R E S E A R C H A R T I C L E Open Access
Medicinal properties of ‘true’cinnamon
(Cinnamomum zeylanicum): a systematic review
, Shehani Pigera
, GA Sirimal Premakumara
, Priyadarshani Galappaththy
Godwin R Constantine
and Prasad Katulanda
Background: In traditional medicine Cinnamon is considered a remedy for respiratory, digestive and
gynaecological ailments. In-vitro and in-vivo studies from different parts of the world have demonstrated numerous
beneficial medicinal effects of Cinnamomum zeylanicum (CZ). This paper aims to systematically review the scientific
literature and provide a comprehensive summary on the potential medicinal benefits of CZ.
Methods: A comprehensive systematic review was conducted in the following databases; PubMed, Web of Science,
SciVerse Scopus for studies published before 31st December 2012. The following keywords were used:
“Cinnamomum zeylanicum”,“Ceylon cinnamon”,“True cinnamon”and “Sri Lankan cinnamon”. To obtain additional
data a manual search was performed using the reference lists of included articles.
Results: The literature search identified the following number of articles in the respective databases; PubMed=54,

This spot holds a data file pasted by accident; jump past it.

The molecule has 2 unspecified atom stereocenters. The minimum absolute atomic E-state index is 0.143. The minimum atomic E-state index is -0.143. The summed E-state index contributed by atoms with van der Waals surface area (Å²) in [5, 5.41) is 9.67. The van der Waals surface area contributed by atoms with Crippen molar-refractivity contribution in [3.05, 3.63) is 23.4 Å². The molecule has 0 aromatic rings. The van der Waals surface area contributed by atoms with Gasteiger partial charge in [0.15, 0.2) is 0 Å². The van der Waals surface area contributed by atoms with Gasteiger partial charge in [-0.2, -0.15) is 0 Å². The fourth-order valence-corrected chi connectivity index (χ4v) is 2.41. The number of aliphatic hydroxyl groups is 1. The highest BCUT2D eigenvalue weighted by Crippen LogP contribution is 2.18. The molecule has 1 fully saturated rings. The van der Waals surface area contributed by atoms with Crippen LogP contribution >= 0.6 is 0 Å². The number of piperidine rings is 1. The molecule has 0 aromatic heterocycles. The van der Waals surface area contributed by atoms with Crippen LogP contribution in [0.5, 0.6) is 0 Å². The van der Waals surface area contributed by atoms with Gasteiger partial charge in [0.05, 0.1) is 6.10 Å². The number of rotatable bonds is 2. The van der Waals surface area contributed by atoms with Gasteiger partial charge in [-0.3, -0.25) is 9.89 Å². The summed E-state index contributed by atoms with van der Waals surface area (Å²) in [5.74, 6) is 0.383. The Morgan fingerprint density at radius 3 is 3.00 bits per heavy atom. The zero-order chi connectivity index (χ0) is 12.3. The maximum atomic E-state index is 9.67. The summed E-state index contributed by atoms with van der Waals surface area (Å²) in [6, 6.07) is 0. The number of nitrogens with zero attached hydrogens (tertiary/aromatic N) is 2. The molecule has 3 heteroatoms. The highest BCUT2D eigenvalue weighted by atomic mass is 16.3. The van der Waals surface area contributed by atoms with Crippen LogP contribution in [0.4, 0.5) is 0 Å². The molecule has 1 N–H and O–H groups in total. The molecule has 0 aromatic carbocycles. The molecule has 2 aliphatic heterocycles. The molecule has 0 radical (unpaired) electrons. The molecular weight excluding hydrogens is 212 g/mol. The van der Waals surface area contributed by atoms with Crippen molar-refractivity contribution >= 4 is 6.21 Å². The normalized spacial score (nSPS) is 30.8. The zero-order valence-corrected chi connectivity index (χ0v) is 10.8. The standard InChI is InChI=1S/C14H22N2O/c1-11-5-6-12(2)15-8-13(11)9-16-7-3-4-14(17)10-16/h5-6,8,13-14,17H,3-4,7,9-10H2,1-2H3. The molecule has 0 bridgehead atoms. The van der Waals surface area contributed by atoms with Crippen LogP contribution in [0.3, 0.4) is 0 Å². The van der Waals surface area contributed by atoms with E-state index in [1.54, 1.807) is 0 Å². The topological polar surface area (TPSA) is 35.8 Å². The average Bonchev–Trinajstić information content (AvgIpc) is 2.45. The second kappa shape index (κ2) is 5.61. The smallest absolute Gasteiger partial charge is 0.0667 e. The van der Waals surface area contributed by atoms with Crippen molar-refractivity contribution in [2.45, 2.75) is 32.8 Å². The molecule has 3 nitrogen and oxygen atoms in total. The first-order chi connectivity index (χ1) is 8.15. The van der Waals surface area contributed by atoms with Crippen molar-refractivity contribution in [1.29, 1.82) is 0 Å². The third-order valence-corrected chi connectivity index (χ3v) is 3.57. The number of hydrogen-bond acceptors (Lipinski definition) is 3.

Web of Science=76 and SciVerse Scopus=591. Thirteen additional articles were identified by searching reference
lists. After removing duplicates the total number of articles included in the present review is 70. The beneficial
health effects of CZ identified were; a) anti-microbial and anti-parasitic activity, b) lowering of blood glucose, blood
pressure and serum cholesterol, c) anti-oxidant and free-radical scavenging properties, d) inhibition of tau
aggregation and filament formation (hallmarks of Alzheimer’s disease), e) inhibitory effects on osteoclastogenesis,
f) anti-secretagogue and anti-gastric ulcer effects, g) anti-nociceptive and anti-inflammatory activity, h) wound
healing properties and i) hepato-protective effects. The studies reported minimal toxic and adverse effects.
Conclusions: The available in-vitro and in-vivo evidence suggests that CZ has many beneficial health effects.
However, since data on humans are sparse, randomized controlled trials in humans will be necessary to determine
whether these effects have public health implications.
Keywords: Cinnamomum zeylanicum, True cinnamon, Ceylon cinnamon, Medicinal properties, Health benefits
Cinnamon is a common spice used by different cultures